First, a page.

The decrement pattern at low rates of repetitive nerve stimulation in myasthenia gravis (MG) is characterized by a decrease of compound muscle action potential size within the first 4-5 responses. With subsequent stimuli, compound muscle action potential size either increases or does not change. Following an observation that the pattern of decrement might be different in patients with Lambert-Eaton myasthenic syndrome (LEMS), we retrospectively studied traces from eight LEMS patients and 14 patients with seropositive generalized MG, calculating decrement percent from first to fourth and from first to ninth compound muscle action potential. In the LEMS patients, compound muscle action potential amplitude decreased progressively from first to ninth stimulus at 2, 3 or 5 Hz in all traces but one. In contrast, MG patients demonstrated the expected improvement after the initial decrement in all traces except one. In the evaluation of patients suspected of having myasthenia gravis, the finding of progressive decrement pattern at low rates of repetitive nerve stimulation may alert the electromyographer to the possibility of Lambert-Eaton syndrome and prompt the performance of further electrodiagnostic tests.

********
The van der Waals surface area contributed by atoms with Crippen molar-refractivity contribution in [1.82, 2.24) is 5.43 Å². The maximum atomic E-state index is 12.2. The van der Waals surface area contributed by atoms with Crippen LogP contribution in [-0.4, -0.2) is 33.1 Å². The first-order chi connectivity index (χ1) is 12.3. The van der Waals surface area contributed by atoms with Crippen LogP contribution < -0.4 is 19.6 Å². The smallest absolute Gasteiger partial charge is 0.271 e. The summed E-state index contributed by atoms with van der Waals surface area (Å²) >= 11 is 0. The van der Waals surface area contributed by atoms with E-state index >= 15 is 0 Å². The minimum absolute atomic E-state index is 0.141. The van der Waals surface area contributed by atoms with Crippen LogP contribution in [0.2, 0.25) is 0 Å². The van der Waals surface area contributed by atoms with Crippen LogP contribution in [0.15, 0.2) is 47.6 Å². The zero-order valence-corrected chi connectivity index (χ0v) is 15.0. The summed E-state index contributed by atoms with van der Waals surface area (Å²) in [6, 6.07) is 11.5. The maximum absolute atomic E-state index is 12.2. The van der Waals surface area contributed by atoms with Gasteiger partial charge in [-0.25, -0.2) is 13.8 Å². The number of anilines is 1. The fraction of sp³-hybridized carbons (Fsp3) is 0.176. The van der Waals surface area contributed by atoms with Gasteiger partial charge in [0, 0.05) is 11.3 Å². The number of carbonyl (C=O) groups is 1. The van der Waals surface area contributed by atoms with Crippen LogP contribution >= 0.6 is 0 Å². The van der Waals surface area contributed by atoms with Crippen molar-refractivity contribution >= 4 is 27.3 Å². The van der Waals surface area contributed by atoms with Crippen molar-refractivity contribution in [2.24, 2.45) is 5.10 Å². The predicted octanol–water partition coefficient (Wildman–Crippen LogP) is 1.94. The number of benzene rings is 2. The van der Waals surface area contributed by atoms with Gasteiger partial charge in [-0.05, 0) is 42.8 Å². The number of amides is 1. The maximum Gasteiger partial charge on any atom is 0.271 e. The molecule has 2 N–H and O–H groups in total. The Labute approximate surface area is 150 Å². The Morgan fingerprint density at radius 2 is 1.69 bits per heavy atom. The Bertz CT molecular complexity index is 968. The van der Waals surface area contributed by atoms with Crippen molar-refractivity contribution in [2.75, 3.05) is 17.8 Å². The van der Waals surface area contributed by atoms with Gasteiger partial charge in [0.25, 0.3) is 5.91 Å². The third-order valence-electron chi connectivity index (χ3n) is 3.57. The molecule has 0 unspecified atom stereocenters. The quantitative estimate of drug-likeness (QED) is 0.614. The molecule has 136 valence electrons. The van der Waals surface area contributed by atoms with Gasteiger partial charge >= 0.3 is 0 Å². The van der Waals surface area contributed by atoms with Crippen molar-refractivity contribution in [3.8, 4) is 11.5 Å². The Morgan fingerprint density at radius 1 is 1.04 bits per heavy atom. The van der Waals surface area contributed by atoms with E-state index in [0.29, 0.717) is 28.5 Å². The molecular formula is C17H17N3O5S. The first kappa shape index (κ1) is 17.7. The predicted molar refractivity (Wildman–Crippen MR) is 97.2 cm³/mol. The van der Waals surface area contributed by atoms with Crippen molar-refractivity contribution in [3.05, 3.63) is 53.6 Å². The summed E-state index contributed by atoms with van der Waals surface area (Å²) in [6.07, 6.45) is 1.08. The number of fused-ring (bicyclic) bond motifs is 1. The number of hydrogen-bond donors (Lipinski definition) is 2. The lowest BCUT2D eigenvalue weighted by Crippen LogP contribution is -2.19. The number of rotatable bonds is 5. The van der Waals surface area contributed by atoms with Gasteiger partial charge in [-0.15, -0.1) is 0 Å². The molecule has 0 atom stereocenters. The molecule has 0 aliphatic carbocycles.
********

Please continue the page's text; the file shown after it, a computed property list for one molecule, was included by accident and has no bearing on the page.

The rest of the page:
- Lambert-Eaton myasthenic syndrome
- Myasthenia gravis
- Repetitive nerve stimulation
ASJC Scopus subject areas
- Clinical Neurology
- Pediatrics, Perinatology, and Child Health
- Developmental Neuroscience